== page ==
Innovative teaching gets boost at Harvard
Chances are, if you’re paying tens of thousands of dollars to send your kids to Harvard University, you don’t want them to wind up in prison while they’re enrolled.
Unless they’re in Kaia Stern’s class, in which case, going to prison is a requirement.
In 2008, Stern and another Harvard sociologist approached Boston University’s longstanding prison outreach program with a bracing idea: What if, instead of just delivering classroom lectures about incarceration, Harvard taught a class on the topic inside the medium-security state prison in Norfolk? And what if the Harvard juniors in the class enrolled alongside students in the BU program (who are actually incarcerated)?
The prison and the state Department of Correction said yes, and now, Harvard affirms that verdict: The program won a grant this week to expand, part of a nearly $2 million bonanza for innovative teaching ideas that will benefit 47 projects university-wide.
The money comes from a recent $40 million gift from Gustave and Rita Hauser, longtime supporters of the university who are prodding it into updating its teaching tactics. It is part of a broader move by many universities to expand beyond dry classroom lectures.
There’s plenty of enthusiasm for the move at Harvard, judging by the 255 applications that came in for this round of grants.
Some of the 47 winners - chosen by a nine-member faculty committee - rely on technology that barely existed a few years ago.
There’s a “virtual dissection’’ course at the medical school, for instance, and a social media project that will use “badges’’ to illustrate how well students are progressing through course work.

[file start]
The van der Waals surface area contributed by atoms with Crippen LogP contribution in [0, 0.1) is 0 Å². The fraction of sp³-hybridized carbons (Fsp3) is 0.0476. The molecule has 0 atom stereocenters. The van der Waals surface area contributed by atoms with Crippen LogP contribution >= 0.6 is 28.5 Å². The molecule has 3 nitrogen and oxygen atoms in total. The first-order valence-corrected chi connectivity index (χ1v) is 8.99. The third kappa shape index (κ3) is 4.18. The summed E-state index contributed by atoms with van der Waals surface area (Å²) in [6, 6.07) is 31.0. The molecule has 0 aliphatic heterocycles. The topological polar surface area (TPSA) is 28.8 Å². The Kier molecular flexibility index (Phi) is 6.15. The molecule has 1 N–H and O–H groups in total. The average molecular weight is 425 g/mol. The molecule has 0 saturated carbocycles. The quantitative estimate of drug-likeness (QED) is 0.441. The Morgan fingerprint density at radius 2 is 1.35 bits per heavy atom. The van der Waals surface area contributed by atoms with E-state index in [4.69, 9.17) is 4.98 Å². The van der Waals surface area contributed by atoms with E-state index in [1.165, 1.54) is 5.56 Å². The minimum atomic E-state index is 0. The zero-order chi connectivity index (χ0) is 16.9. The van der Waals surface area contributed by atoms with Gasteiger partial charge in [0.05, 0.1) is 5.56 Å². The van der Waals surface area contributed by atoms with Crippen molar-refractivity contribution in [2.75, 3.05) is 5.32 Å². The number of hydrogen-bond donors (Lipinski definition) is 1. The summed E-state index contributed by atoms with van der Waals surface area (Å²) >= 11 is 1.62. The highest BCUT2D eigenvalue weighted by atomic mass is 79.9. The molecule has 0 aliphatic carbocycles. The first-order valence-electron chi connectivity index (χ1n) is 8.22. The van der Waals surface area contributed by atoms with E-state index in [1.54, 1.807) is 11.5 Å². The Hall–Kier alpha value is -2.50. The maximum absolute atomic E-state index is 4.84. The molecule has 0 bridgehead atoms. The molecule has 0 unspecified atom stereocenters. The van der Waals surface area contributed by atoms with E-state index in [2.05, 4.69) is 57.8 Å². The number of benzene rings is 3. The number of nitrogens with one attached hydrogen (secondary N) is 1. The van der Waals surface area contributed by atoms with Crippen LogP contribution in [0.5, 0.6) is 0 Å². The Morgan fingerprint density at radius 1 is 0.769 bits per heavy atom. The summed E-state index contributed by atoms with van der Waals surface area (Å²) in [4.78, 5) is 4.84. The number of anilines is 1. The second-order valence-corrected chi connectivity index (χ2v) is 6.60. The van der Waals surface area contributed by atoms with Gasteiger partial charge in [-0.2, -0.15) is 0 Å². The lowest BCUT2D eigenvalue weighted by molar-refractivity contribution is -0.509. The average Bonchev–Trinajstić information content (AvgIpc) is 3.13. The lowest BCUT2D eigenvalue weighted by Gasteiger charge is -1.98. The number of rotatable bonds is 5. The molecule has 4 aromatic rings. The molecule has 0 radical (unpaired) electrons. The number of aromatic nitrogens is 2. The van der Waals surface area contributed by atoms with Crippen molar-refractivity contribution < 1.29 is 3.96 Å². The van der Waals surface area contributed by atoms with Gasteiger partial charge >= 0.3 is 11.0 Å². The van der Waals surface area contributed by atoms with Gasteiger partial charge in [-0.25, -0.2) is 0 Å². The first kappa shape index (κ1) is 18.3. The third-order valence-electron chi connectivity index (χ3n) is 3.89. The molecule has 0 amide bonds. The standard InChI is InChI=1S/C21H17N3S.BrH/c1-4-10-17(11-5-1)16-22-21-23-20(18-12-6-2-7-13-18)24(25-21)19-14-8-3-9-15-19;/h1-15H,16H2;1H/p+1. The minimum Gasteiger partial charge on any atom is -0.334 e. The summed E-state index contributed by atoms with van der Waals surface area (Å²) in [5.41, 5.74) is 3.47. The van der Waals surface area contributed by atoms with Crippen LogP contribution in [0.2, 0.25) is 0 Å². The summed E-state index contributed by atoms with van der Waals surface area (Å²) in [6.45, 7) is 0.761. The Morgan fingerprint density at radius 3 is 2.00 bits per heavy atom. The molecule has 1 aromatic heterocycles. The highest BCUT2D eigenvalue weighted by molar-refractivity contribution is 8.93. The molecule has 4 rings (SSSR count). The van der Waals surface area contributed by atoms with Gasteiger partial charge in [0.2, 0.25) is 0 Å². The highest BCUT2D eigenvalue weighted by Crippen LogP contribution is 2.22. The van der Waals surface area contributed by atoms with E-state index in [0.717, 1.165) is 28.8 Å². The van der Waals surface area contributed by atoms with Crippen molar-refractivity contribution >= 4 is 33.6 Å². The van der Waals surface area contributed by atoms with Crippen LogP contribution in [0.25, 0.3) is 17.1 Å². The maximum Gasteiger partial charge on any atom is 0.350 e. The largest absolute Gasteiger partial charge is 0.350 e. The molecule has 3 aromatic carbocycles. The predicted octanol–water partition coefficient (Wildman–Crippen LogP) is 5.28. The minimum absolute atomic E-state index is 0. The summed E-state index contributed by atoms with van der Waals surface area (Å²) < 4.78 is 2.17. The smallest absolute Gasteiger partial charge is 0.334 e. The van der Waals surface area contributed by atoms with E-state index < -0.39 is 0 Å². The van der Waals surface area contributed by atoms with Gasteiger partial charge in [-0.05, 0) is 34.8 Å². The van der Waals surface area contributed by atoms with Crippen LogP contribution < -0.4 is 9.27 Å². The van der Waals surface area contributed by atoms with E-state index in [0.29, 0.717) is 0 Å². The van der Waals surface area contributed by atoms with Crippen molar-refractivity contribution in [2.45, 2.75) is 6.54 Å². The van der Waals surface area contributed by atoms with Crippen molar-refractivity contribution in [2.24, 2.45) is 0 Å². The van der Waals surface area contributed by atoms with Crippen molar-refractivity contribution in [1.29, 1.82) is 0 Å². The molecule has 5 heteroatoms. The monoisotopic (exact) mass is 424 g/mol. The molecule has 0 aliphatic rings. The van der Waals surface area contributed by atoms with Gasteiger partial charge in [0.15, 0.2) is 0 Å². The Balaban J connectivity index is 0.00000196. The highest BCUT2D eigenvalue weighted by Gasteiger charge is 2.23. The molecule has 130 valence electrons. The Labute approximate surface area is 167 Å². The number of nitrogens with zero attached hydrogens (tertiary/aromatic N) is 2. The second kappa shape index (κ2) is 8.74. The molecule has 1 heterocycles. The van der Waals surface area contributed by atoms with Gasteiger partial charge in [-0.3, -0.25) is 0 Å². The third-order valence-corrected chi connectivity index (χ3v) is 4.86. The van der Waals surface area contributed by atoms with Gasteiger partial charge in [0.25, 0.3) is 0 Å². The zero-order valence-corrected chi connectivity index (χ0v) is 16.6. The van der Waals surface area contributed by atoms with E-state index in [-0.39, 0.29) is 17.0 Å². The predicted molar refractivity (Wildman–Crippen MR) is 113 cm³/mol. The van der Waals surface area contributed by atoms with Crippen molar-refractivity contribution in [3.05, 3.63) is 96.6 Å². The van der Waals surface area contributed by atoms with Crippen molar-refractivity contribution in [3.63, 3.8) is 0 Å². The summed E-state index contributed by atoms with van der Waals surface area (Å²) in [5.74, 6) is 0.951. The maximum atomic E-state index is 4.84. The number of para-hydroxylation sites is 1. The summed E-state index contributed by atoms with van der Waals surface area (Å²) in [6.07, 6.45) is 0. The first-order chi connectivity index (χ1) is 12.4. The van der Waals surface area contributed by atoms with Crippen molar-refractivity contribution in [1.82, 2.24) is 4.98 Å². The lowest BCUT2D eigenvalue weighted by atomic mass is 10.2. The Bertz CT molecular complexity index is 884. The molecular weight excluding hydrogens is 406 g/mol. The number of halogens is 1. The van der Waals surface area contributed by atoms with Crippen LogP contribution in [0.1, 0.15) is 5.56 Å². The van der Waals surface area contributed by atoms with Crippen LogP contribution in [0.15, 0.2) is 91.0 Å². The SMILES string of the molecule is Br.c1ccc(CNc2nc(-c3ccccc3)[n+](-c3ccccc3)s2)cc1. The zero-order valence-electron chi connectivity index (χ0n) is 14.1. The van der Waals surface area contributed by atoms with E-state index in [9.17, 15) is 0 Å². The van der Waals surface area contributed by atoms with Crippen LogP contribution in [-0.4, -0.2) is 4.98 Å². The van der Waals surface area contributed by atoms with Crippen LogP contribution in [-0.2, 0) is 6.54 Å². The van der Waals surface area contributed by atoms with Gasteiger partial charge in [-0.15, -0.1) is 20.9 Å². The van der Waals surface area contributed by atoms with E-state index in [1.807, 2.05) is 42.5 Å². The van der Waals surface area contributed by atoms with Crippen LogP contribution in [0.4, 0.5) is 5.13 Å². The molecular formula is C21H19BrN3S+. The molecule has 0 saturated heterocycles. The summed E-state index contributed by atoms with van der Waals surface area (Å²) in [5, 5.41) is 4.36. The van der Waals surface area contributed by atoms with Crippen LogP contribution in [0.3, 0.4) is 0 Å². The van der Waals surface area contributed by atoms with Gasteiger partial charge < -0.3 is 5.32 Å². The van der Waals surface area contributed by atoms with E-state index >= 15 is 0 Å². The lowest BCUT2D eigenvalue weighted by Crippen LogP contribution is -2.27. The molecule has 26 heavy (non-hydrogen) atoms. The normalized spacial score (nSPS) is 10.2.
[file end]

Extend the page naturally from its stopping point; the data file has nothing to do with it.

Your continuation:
There is also a visually striking archive of digital news reports, photos, videos, and other documentation of Japan’s 2011 tsunami and nuclear disaster. The project’s chief creator, historian Andrew Gordon, envisions using the archive as a teaching tool, allowing teams of students to curate their own digital collections and post them on the web rather than submitting traditional research papers.
There is even one project dedicated to saving the lecture, or as the project’s title has it, “our oldest teaching asset.’’ Don’t get rid of it, argues education professor Robert Kegan: make it better. With the grant money, he will attempt to do that with his own lecture-based course.
But science historian Peter Galison, whose lectures are popular at Harvard - he teaches a wide-ranging course on Einstein - said he was planning to drop the lecture format entirely because “it isn’t addressing students in a way that makes the best use of the skills this generation has.’’
Instead, he will use his grant to redesign his course so that students watch two short videos a week whenever they like, then use their classroom time to work on virtual experiments and group writing projects.
The videos, he hastened to add, would be appealingly produced - not just his old lectures, delivered and “filmed from the back of the room.’’
Though many of the projects aim to revamp or expand specific classes, at least one is trying to flesh out an entirely new area of scholarship: the science of teaching.
“We’ve measured quite a lot about student learning, but we haven’t done the same, especially in cognitive neuroscience, specifically for teaching,’’ said Vanessa Rodriguez, a doctoral candidate in education who is working on the project. “We’ve been disregarding the fact that teachers, like students, are individuals with different brains.’’
So Rodriguez will use her grant to lay that scholarly groundwork, starting by interviewing master teachers, both at Harvard and in elementary, middle, and high schools.
“What are they focusing their minds on when they teach?’’ she said. “We don’t know, because no one has ever asked.’’